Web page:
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Editing, Cinematography, and Mise-en-scene in Grave of the Fireflies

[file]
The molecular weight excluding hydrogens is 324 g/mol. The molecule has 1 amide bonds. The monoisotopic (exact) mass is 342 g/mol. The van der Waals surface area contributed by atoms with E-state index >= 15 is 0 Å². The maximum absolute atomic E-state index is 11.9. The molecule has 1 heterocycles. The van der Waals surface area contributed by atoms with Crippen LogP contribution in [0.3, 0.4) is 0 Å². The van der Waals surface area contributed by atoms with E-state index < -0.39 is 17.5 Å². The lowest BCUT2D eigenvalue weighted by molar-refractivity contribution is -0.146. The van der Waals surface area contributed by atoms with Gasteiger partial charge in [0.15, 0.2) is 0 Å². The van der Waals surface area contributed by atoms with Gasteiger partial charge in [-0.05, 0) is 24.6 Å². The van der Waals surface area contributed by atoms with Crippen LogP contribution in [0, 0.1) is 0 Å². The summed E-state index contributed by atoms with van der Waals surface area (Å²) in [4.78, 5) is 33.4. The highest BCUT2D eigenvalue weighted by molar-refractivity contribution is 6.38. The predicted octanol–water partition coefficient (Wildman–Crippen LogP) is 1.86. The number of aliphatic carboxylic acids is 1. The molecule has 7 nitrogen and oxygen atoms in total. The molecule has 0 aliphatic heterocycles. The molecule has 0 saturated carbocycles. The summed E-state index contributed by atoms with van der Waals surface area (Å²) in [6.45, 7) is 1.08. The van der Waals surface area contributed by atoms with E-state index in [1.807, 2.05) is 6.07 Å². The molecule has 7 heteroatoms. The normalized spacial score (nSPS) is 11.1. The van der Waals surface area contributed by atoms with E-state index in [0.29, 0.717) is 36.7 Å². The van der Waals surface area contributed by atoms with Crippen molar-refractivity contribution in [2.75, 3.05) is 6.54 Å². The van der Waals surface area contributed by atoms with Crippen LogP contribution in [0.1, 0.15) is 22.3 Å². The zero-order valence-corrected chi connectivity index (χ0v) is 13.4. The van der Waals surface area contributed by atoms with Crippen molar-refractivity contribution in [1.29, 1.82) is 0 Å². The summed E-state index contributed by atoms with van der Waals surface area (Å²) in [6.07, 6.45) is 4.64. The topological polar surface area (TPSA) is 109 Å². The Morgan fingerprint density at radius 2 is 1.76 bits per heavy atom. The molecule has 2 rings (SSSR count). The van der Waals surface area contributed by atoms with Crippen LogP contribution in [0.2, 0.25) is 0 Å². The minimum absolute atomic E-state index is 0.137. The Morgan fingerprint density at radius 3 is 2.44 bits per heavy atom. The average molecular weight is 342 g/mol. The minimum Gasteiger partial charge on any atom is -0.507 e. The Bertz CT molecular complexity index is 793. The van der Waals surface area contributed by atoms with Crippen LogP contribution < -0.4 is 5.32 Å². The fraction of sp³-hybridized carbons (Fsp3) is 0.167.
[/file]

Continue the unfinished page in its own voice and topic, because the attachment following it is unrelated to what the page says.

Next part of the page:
Although most animated films are for families and children, “Grave of the Fireflies” is an emotional experience so powerful that it forces viewers to rethink their notions concerning animation.  This full-length animated film depicts the lives of two young siblings that lived through the American attack on Japan in response to Japan’s attack of Pearl Harbor (Takahata).  Although history books teach that America’s retaliatory bombing of Japanese cities was warranted and noble, depicting American pilots as heroes in films like Pearl Harbor, the Japanese civilians that lived through these attacks would have an entirely different story to tell (Bradley and Powers).  Grave of the Fireflies is one of those stories, depicting the tale of two children from the port city of Kobe made homeless by the bombs and orphaned when their soldier father and mother are both killed.  Based on a semi-autobiographical novel of the same title written by Akiyuki Nosaka, Grave of the Fireflies the movie is directed by Isao Takahata, who uses animation to depict the graphic imagery of the negative effects of war, not just on the soldiers that physically fight the battles, but on the civilians, including the women, children, and elderly, that the soldiers leave behind when they go off to fight these wars (Walker).